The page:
As meshes are a more efficient data type, any time you need to perform a large geometrical operation, you should think about using a mesh instead of a B-rep because they are more performant.
Rhino as a program allows us to do this fairly seamlessly but we have to use different commands as the logic between B-reps and meshes are sometimes different.
For example, if we wanted to split a meshed rectangle and a B-rep rectangle. We have to use the MeshSplit command instead of the regular Split command.
From a pure function perspective, MeshSplit works the same way as Split but when we zoom in on the mesh after the MeshSplit, we get a glimpse of Rhino’s automatic processing of splitting meshes.
Rhino has actually turned the Quad meshed rectangle into a mix of quads and triangles. This may be a good or a bad thing depending on your need for the mesh, but it is something to be aware of.
Of course, meshes are more efficient but when performing operations on them, it can lead to some side effects which is where the ease of using B-reps comes in because we mostly don’t have to worry about any side effects.
Meshes are made from points and lines and strictly lines only, which means meshes normally have a hard time representing objects of curvature.
And you can see that on the right side, the meshed version of the circle isn’t as smooth as the one on the left. We can of course increase the density of the mesh to get a better curvature definition, like so.
But then we now run the risk of storing so much more information for a simple circle, at this point, we might be better off using the B-rep because it might actually need less information to maintain the curvature of the circle.
However, there are other, more efficient meshers that can better handle curvature. Like increasing the number of faces (called inflation) on the edges but still retaining as few faces as possible for the inside of the shape.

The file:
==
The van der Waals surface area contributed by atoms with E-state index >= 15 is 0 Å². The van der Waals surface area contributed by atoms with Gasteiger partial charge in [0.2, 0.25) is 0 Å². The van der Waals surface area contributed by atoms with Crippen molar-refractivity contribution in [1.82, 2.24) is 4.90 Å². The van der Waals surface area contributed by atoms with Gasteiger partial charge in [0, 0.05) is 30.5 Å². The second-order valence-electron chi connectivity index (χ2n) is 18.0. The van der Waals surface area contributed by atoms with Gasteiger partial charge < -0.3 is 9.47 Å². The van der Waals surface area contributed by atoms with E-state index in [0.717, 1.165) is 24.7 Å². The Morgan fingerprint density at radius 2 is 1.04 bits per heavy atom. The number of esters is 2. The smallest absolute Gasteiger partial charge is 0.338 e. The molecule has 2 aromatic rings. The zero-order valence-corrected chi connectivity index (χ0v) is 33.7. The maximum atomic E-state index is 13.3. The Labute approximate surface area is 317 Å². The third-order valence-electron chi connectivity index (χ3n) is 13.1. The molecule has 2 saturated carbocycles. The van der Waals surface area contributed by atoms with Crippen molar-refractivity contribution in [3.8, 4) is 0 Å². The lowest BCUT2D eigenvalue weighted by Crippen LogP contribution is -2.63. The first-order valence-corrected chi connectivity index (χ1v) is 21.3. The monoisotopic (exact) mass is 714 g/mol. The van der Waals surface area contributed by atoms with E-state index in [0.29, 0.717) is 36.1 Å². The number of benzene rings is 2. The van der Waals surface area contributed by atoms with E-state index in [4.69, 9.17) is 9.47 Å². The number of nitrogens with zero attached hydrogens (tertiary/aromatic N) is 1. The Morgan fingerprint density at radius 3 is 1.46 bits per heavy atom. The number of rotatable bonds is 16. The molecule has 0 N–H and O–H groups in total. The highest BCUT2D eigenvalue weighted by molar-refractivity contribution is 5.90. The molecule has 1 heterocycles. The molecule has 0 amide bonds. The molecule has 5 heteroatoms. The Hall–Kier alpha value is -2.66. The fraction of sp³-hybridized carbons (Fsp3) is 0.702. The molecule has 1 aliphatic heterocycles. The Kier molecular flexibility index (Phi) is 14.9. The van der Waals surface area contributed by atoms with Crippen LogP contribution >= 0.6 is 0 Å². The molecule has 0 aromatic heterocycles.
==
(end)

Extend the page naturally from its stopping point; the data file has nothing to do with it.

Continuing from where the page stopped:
Manipulation of meshes is also made more difficult than B-reps because they are only made of points and lines. For example, if you want to change the shape of the B-rep with its control points.
All I had to do is move the 4 control points to manipulate the B-rep but to do the same for the meshed version of this shape, we would have to move all the related points.
Of course, with programming tools like Grasshopper, manipulation of this mesh is definitely possible but it requires a fair bit of effort in comparison to the B-rep.
Meshes are a very useful data type to know and understand even if they are harder to manipulate and move around. Especially, if you find yourself performing large amounts of geometrical operations, using meshes can help speed that process up.
Not to mention, most 3D models that you can get off the internet these days are made from meshes, and understanding how they work will help unlock more modeling possibilities.
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Thanks for reading,
P.S. I also made a video covering this very topic on Youtube, check it out!
Originally published at https://allthingscomputational.substack.com on March 8, 2022.